If blood from someone who has hepatitis C contacts a cut on your skin or contacts your eyes or mouth
People at risk of hepatitis C are those who:
Inject street drugs or share a needle with someone who has hepatitis C
Have been on long-term kidney dialysis
Have regular contact with blood at work (such as a health care worker)
Have unprotected sexual contact with a person who has hepatitis C
Were born to a mother who had hepatitis C
Received a tattoo or acupuncture with needles that were not disinfected properly after being used on another person (risk is very low with practitioners who have a tattoo license or permit or an acupuncture license)
Received an organ transplant from a donor who has hepatitis C
Share personal items, such as toothbrushes and razors, with someone who has hepatitis C (less common)
Received a blood transfusion (rare in the United States since blood screening became available in 1992)
Most people who are recently infected with hepatitis C do not have symptoms. Some people have yellowing of the skin (jaundice) that goes away. Chronic infection often causes no symptoms. But tiredness, skin disorders and other problems can occur. Persons who have long-term (chronic) infection often have no symptoms until their liver becomes scarred (cirrhosis). Most people with this condition are ill and have many health problems.
The following symptoms may occur with hepatitis C infection:
Enzyme immunoassay (EIA) to detect hepatitis C antibody
Hepatitis C RNA assays to measure virus levels (viral load)
Everyone born from 1945 to 1965 (the baby boomer generation) should get a one-time test for hepatitis C.
Genetic testing is done to check for the type of hepatitis C (genotype). There are six types of the virus (genotypes 1 through 6). Test results can help your health care provider choose treatment that is best for you.
The following tests are done to identify and monitor liver damage from hepatitis C:
Liver function tests
You should talk to your provider about your treatment options and when treatment should begin.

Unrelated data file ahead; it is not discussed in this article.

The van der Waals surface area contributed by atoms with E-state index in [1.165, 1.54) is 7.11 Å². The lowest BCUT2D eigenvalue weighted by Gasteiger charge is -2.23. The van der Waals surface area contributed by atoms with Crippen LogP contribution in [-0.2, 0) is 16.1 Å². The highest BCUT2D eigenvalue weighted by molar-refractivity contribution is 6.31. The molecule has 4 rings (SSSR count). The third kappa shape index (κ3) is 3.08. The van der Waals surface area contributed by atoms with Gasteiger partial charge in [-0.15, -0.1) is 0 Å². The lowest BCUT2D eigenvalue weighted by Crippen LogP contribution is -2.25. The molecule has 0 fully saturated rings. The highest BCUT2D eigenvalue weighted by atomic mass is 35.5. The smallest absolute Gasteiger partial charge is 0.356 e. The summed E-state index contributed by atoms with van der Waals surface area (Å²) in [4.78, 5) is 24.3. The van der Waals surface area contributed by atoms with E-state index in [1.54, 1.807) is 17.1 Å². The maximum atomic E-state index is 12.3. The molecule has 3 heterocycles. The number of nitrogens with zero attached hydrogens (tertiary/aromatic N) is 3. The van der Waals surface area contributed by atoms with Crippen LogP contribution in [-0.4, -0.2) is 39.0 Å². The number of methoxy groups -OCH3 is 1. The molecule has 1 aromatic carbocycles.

The goal of treatment is to rid the body of the virus. This can prevent liver damage that may lead to liver failure or liver cancer.
Your provider will monitor you by checking liver blood tests, viral load (the amount of HCV in your blood), imaging tests, and biopsy results.
Treatment is especially important for people who are showing signs liver fibrosis or scarring.
Medicines used to treat hepatitis C are called antiviral drugs because they fight the HCV. Newer antiviral drugs:
Provide a much improved cure rate
Have fewer side effects and are easier to take
Are taken by mouth for 12 to 24 weeks
The choice of which drug depends on the genotype of the virus you have.
A liver transplant may be recommended for people who develop cirrhosis and liver cancer. Your provider can tell you more about liver transplant.
If you have hepatitis C:
Do not take over-the-counter medicines that you have not taken before without asking your provider. Also ask about vitamins and other supplements.
Do not use alcohol or street drugs. Alcohol can speed up the damage to your liver. It can also reduce how well medicines work.
Ask your provider whether you need the hepatitis A and hepatitis B vaccines.
Joining a support group can help ease the stress of having hepatitis C. Ask your provider about liver disease resources and support groups in your area.
Most people (75 to 85%) who are infected with the virus develop chronic hepatitis C. This condition poses a risk for cirrhosis, liver cancer, or both. The outlook for hepatitis C depends in part on the genotype.
A good response to treatment occurs when the virus can no longer be detected in the blood 12 weeks or more after treatment. This is called "sustained virologic response" (SVR). Up to 90% of those treated for some genotypes have this type of response.
Some people do not respond to initial treatment. They may need to be re-treated with a different drug regimen.
Also, some people can become re-infected or infected with a different genotype strain.
If you or your partner is infected with hepatitis C and you have been in a stable and monogamous (no other partners) relationship, the risk of giving the virus to, or getting the virus from, the other person is low.
HCV cannot be spread by casual contact, such as holding hands, kissing, coughing or sneezing, breastfeeding, sharing eating utensils or drinking glasses.
Ghany MG, Strader DB, Thomas DL, Seeff LB; American Association for the Study of Liver Diseases. Diagnosis, management, and treatment of hepatitis C: an update. Hepatology. 2009;49(4):1335-1374. PMID: 19330875 http://www.ncbi.nlm.nih.gov/pubmed/19330875
Lawitz E, Sulkowski MS, Ghalib R, et al. Simeprevir plus sofosbuvir, with or without ribavirin, to treat chronic infection with hepatitis C virus genotype 1 in non-responders to pegylated interferon and ribavirin and treatment-naive patients: the COSMOS randomised study. Lancet. 2014;384(9956):1756-65. PMID 25078309 http://www.ncbi.nlm.nih.gov/pubmed/25078309
Moyer VA; U.S. Preventive Services Task Force. Screening for hepatitis C virus infection in adults: U.S. Preventive services task force recommendation statement. Ann Intern Med. 2013;159(5):349-57. PMID: 23798026 http://www.ncbi.nlm.nih.gov/pubmed/23798026
O'Leary JG, Davis GL. Hepatitis C. In: Feldman M, Friedman LS, Brandt LJ, eds. Sleisenger and Fordtran's Gastrointestinal and Liver Disease. 9th ed. Philadelphia, PA: Elsevier Saunders; 2010:chap 79.
Todd Eisner, MD, private practice specializing in gastroenterology, and Affiliate Assistant Professor, Florida Atlantic University School of Medicine, Boca Raton, FL. Review provided by VeriMed Healthcare Network. Also reviewed by David Zieve, MD, MHA, Isla Ogilvie, PhD, and the A.D.A.M. Editorial team.